Recently, I heard a TED talk and interview with Sue Klebold, the mother of 17-year old Dylan Klebold, who with another classmate named Eric Harris, perpetrated one of the worst acts of public violence in a mass shooting spree at the their high school, Columbine, in April 1999, and then they ultimately took their own lives. Just as I have wondered what may have been going through the mind of Brock Turner’s mother, Sue Klebold has had to answer for years for what she may have done wrong in parenting her son. Her hardest struggle has been forgiving herself and looking back and questioning whether she could have done something differently to save him. While others have judged her, she’s been led down a path of deep introspection where she’s searched for answers, knowing in her heart that she tried to be loving to her son, but also wondering whether there could have been magic words said or interventions that could have been made. Looking back to the time before Dylan’s death, she realizes she did the best she could for him and never wanted him to come under any harm.
Perhaps the lessons I can learn from such great tragedies, my own strange encounters with boys when I was growing up, as well as my interaction with adolescent boys a few years ago, is that nothing I can do may stop the forces of the direction my son may take. What I do know is that as a parent, I won’t ever stop listening to and loving my son. Sue Klebold has taught me that it’s worth it to never stop trying to reach out to him, through all his walks of life. I also believe in that old adage that it takes a village to raise a person. And while I may blindly hope my and Paul’s father’s love for him will set him on the right path in life and allow him to become a happy, empathetic and responsible human being, I won’t be afraid to have dialogs and reach out for support with other people in his life and community.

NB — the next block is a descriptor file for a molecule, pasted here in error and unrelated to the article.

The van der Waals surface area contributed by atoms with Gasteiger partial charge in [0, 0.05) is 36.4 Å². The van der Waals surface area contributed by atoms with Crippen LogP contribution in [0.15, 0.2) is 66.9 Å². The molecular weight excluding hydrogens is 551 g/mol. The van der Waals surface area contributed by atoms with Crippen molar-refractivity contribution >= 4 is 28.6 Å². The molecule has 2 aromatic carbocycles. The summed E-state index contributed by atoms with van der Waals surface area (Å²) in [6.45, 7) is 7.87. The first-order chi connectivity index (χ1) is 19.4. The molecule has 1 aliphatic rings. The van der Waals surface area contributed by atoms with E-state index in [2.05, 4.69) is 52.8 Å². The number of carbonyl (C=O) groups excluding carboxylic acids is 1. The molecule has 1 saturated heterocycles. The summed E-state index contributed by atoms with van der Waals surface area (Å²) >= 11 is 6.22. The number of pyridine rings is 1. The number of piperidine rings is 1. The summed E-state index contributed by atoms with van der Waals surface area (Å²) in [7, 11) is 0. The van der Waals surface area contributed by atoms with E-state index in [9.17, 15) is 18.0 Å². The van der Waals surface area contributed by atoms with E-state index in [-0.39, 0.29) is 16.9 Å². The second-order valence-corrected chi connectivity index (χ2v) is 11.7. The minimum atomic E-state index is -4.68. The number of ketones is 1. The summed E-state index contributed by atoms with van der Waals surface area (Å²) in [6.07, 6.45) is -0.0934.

I hope by candidly writing about my experiences and fears that I can help raise awareness on how families and communities near and far can come together to help raise our sons to be happy, healthy people who don’t need to hide behind masks. In the meantime, I’m going to continue doing what I do best, which is unconditionally loving my son.
Further Links and Resources:
Ehrmann, Joe. (2013). Be A Man. TEDxBaltimore 2013. Retrieved from https://www.youtube.com/watch?v=jVI1Xutc_Ws
Klebold, Sue. My Son was a Columbine Shooter. This is my story. TED: November 2016. Retrieved from https://www.ted.com/talks/sue_klebold_my_son_was_a_columbine_shooter_this_is_my_story
Man Up: One Bloke’s Mission to Save Aussie Men. Retrieved from http://manup.org.au/
The Mask You Live In. Retrieved from http://therepresentationproject.org/film/the-mask-you-live-in/
Reiner, Andrew. (June 15, 2017). Talking to Boys the Way We Talk to Girls. New York Times. Retrieved from https://www.nytimes.com/2017/06/15/well/family/talking-to-boys-the-way-we-talk-to-girls.html
Reiner, Andrew. (October 14, 2016). The Fear of Having a Son. New York Times. Retrieved from https://www.nytimes.com/2016/10/14/well/family/the-fear-of-having-a-son.html?action=click&contentCollection=Well&module=RelatedCoverage&
Remembering Celia Lashlie. (2015). Rhema Media NZ. Retrieved from https://www.youtube.com/watch?v=S45Dj_HTFho